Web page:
Changing laws have made life tougher for undocumented immigrants in Arizona, including young people giving up dreams of college and better lives because they are unable to pay out-of-state tuition as required by voters.
With privately funded grants and scholarships lagging far behind the demand, some would-be students have dropped out, and others are considering a return to homelands they hardly remember in search of opportunity.
At 22, Jesus Pineda has lived half his life in Tucson. After arriving here at age 11, Pineda learned English in three months, eventually graduated from Catalina High Magnet School and started working with his dad at their family business.
He was planning to become a mechanic and studied the craft for two years at a community college until he dropped out of school in the fall of 2007 because he could not prove his legal status as required under Proposition 300, approved by voters in 2006.
Proposition 300 requires students to prove they are citizens or legal residents in the United States to qualify for in-state tuition at Arizona community colleges and universities. If they cannot, they must pay the higher out-of-state tuition fees. An in-state, part-time student can expect to pay $297 for six units while an out-of-state student will pay $504 for the same number of course units in college.
Voters approved the proposition after backers said the state should not be taking taxpayer resources and giving them to people who broke the law. The estimated 200,000 to 250,000 illegal immigrants living in Arizona at the time were costing the state substantial amounts of money, backers said.
Other states, including Colorado, Georgia and Oklahoma, also have laws denying in-state tuition benefits to students who entered the country illegally with their parents but grew up and were schooled in the state.
“I could no longer study because I don’t have a Social Security number, so I started working full time,” Pineda said.
Unable to continue his education here, Pineda, like other Mexican students who grew up in this country, is considering returning to Mexico.
When Proposition 300 became law, efforts were made to raise funds to offset its effects, said Francisco Marmolejo of Consortium for North American Higher Education Collaboration at the University of Arizona. However, little money was collected.
“There have been some scholarships from private funding that students have gotten thanks to the generosity of some donors,” Marmolejo said. “That solved the problem for a year, but not in the long run.”
And at the University of Arizona, there is also no funding available to help these particular students, said Rebecca Ruiz-McGill, a UA spokeswoman.
Oscar Lujan of the UA Hispanic Alumni Association said it is frustrating to not be able to assist them. The organization has about $455,000 in funding for 2008-2009, but to be eligible, students must prove they are in the U.S. legally.
Only one local organization, Fundacion Mexico, is presently offering help, but it has only about $10,000 available, said its president, Florencio Zaragoza.
Pima Community College reported 951 students had been unable to qualify for in-state tuition as of June.
However, activists and immigrant advocates estimate about 5,000 students were unable to return to or attend colleges and universities during 2007 because of Prop. 300, based on anecdotal accounts.
“We have had a lot of phone calls from parents and students who now are seeing their chances are becoming more limited,” Marmolejo said.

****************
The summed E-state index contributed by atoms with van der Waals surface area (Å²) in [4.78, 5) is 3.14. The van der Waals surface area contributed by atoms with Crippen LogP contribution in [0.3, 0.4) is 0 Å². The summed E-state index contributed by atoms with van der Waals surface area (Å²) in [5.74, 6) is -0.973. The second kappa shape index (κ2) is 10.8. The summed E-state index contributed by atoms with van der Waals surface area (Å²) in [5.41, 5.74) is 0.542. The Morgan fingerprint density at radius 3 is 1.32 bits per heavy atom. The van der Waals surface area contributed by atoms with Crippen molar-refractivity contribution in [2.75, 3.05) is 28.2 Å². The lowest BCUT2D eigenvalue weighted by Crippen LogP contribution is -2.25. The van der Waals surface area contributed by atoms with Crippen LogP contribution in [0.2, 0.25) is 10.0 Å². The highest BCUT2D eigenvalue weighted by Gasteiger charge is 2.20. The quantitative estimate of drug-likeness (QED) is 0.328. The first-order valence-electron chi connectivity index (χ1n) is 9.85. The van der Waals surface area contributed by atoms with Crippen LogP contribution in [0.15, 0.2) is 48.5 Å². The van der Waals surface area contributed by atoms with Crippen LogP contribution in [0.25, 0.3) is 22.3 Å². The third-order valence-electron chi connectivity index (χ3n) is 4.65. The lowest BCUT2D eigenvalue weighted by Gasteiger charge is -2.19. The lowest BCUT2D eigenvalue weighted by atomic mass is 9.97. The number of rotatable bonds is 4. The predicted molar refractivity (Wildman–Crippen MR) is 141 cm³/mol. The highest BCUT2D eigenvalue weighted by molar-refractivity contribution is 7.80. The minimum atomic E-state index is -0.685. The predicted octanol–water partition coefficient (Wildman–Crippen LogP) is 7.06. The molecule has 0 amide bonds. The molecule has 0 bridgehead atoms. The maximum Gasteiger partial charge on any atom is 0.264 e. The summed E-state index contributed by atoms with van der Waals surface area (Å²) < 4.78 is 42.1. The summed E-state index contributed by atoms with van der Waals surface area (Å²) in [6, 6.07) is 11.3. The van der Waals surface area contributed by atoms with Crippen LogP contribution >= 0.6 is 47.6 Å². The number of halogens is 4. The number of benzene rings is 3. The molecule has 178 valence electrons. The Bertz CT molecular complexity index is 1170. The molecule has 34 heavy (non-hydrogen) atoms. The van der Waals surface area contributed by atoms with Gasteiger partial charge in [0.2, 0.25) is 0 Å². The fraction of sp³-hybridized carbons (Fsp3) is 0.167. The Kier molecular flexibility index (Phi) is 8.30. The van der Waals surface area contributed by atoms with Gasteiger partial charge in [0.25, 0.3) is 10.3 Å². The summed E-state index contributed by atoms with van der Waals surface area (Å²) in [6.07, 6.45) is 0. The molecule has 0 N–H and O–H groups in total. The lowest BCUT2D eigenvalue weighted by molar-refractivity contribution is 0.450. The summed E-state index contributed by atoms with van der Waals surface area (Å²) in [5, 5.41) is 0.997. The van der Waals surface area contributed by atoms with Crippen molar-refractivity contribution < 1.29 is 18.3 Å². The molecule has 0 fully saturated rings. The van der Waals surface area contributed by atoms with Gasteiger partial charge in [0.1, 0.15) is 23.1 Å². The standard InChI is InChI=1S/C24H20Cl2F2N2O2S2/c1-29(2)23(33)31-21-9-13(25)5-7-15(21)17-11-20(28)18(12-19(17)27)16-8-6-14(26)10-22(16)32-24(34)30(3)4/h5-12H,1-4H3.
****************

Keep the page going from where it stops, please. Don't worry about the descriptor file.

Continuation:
Educamexus, an information center in Tucson that offers assistance to Spanish speakers looking for online study options, says parents of affected foreign-born students are worried that their children are not able to continue attending college or the university.
“It seems they feel bad that by coming to the U.S., and trying to give their children a better life, they now face this obstacle,” said Gilberto Olivas of Educamexus.
Rafael Barrera, 20, has already left Tucson. He dropped out of school and returned to Sinaloa to reunite with his parents after he could no longer pay the out-of-state tuition at college.
At Pima Community College he was working toward a career in management, but he has no idea what he’ll do in Mexico. He speaks Spanish, but all his formal schooling has been in Tucson and in English.
“I need to see if there’s a place for me here, and I’m afraid I won’t get used to being here,” he said in a telephone interview from Mexico. “Besides, I was afraid at college because I saw the ‘migra’ (immigration law enforcers) there twice.”
Going back to Mexico is not a good option, said activists who see congressional approval of the proposed “Dream Act” as the only solution.
Stalled in Congress, it would give the children of illegal immigrants a path toward citizenship if they attend college.
U.S. Rep. Raul Grijalva, a Tucson Democrat who is co-sponsor of the act, said the loss of opportunity is a loss for the students and for the nation.
“This is not only about being humanitarian or doing a charity, it is about investing in something healthy for our community future,” he said.
But it is unlikely that any action will be taken in an election year, Grijalva said.
Ricardo Castro, educator and vice president of Fundacion Mexico, says unless all these students are deported, most of them are going to stay in this country without the option of continuing their education.
“They will be second-class citizens, and that is contradictory,” he says. “They are people who grew up here; they are an important part of their communities.”
For now, Pineda plans to wait for an immigration reform, but in the long run, he knows he may have to leave.
“I have no idea what I would do in Mexico. I’m from there because I was born there, but I believe I’m from here, too, because I grew up here. But here, I’m nobody.”
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